Review: The Girl with the Dragon Tattoo

David Fincher’s The Girl with the Dragon Tattoo begins violently and promisingly with a characteristically stylish opening credits sequence full of portending imagery, all cut rhythmically to Karen O and Trent Reznor’s vicious cover of “Immigrant Song.” The film finds Fincher working within his familiar wheelhouse of darkness and dread which he specialized with in Se7en and Zodiac. All of the key elements are present, from Trent Reznor’s haunting score, to Angus Wall and Kirk Baxter’s decisive editing, and Jeff Cronenweth’s precisely composed photography. However, despite Fincher’s attempts to do his best Polanski impression, one finds that Dragon Tattoo is lacking in genuine substance. Fincher’s film is meticulously crafted and finely acted, but remains strictly focused on its plot. All the of surface elements are there, but there is not as much psychological depth as one might hope for.

I will begin by saying that I have never read Steig Larsson’s original novel, which I understand possessed greater plot intricacy, which the film had to streamline in order to fit into a two and half hour runtime. Nevertheless, there isn’t too much in Dragon Tattoo which is deeply complex or confusing. Set in cold and bleak in Sweden (is it ever anything else?), the film begins by chronicling the lives of its two protagonists before their lives intertwine. The first, Mikael Blomkvist (the consistent Daniel Craig), is a recently disgraced journalist who is hired by an aging, wealthy patriarch, Henrik Vanger, to investigate a cold case 40-year old mystery about the disappearance and murder of a woman related to him. The second, Lisbeth Salander (from whom the film takes its title), is an expert computer hacker with a dark and damaged past. Psychologically damaged, Lisbeth has a deep seeded loathing for men, especially those who abuse women. As Blomkvist delves deeper into the family history of the Vanger family, he finds that his best option is to find a research assistant, which is where Lisbeth figures into the narrative. Of all the performances, Rooney Mara’s portrayal of Lisbeth is the most captivating. Perhaps it is because of her radically different visage in comparison to her previous appearance on screen in Fincher’s The Social Network, but in any case, she conveys tremendous control and assurance every time she appears onscreen, to such a degree that James Bond himself becomes intimidated by her.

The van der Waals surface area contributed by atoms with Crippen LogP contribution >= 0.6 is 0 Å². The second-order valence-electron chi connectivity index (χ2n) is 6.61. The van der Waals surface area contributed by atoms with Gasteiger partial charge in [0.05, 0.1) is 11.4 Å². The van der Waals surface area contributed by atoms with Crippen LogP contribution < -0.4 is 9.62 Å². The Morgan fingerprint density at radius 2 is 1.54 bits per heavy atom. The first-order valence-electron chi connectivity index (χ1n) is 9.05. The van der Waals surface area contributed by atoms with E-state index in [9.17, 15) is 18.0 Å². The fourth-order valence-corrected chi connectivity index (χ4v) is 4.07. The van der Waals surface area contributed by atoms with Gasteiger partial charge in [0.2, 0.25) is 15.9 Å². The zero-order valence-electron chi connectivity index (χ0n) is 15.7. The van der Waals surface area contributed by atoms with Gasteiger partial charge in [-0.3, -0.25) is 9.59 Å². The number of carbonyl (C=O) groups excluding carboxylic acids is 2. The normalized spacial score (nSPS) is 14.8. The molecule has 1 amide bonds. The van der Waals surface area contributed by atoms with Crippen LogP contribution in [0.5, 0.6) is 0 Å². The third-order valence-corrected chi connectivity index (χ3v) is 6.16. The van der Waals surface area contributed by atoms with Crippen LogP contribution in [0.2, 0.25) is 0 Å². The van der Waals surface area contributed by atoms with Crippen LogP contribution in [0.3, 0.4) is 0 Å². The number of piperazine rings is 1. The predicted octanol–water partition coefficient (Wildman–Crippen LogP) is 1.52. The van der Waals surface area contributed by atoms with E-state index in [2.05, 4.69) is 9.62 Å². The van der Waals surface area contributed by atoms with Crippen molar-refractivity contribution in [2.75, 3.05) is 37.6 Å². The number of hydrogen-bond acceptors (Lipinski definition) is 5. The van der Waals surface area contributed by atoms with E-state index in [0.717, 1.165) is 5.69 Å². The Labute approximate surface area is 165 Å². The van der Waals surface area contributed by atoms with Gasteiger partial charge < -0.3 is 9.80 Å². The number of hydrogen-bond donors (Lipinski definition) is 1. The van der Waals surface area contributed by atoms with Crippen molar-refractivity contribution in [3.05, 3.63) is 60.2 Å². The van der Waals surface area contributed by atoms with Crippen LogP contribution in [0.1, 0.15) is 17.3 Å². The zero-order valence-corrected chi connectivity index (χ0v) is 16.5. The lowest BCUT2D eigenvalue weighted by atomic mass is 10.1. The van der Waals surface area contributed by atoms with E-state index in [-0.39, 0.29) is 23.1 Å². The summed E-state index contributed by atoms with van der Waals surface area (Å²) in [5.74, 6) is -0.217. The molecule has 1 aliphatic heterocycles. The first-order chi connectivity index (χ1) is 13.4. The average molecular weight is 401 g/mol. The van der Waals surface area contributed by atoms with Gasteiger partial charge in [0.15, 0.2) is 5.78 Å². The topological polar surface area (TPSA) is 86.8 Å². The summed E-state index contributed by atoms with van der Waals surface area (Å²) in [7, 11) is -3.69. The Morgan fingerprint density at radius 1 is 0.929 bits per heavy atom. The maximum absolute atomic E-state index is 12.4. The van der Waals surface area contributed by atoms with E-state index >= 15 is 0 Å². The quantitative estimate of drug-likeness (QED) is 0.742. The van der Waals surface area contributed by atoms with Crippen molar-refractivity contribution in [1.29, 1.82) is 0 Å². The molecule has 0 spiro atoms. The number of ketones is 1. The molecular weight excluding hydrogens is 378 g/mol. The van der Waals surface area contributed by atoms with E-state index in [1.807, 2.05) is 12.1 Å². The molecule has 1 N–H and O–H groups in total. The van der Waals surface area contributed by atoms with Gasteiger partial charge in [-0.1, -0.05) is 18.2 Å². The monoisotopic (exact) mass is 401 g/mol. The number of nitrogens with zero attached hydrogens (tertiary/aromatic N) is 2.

As with all of his films, David Fincher maintains a supreme amount of control over all of the production and post production elements. The photography by Jeff Cronenweth superbly conveys the bleakness and harshness of the Swedish landscape, as much of the color is drained from the film’s palette. Even flashback scenes to the the 1960’s are characterized by a subtle yet sickly green that has become a hallmark in Fincher’s films of an ugliness hiding just under the surface of things. The score by Trent Reznor and Atticus Ross is fittingly haunting, yet does not quite stand out as a driving force behind the picture as it did with The Social Network. Where that film pulsated from scene to scene, Fincher decidedly lays back a bit with Dragon Tattoo, allowing things to take their time. That is not necessarily an immediate fault, but the film ultimately lacks a sense of urgency. Even once it becomes apparent that Lisbeth and Mikael’s lives could be in danger, little is done to convey that fact cinematically or even in dialogue. Nevertheless, the editing by Angus Wall and Kirk Baxter remains the film’s most impressive asset. Prior to their meeting, which does not happen until a good hour in, Mikael and Lisbeth’s stories are masterfully crosscut between each other, and give the two a sense of unity, even though they have never met. When the film finally arrives at more suspenseful or even downright grisly moments (of which there are plenty) the editing precisely conveys to the audience the implicit and the explicit.

For all of the evident mastery of cinematic tools at his disposal in The Girl with the Dragon Tattoo, David Fincher can’t quite carry across the elements most critical to the film’s success or failure: the human struggle. Fincher’s films have always had a cold polish to them, with little room for sentimentality, and I did not expect anything different in this case, but I feel more could have been done to convey the characters’ internal doubts and suspicions about themselves and each other. For instance, prior to taking on Lisbeth as his assistant, Mikael does not honestly seem to have much difficulty in piecing things together during his investigation, and encounters few roadblocks along the way. With such a powerful grasp on atmospherics, Fincher might have been able to do more in creating conflict within Mikael, simply with the fact that he is on an island, isolated from everything. Additionally, despite giving us a brutal look into the true nature of Lisbeth, Mikael seems to gain her trust a little too quickly. The two become intimately linked fairly quickly, and the arc of that relationship doesn’t seem to work. With as much meticulous investigation as there is in The Girl with the Dragon Tattoo on both a narrative and cinematic level, the most important piece of evidence remains missing: the human soul.


~ by romancinema on December 24, 2011.

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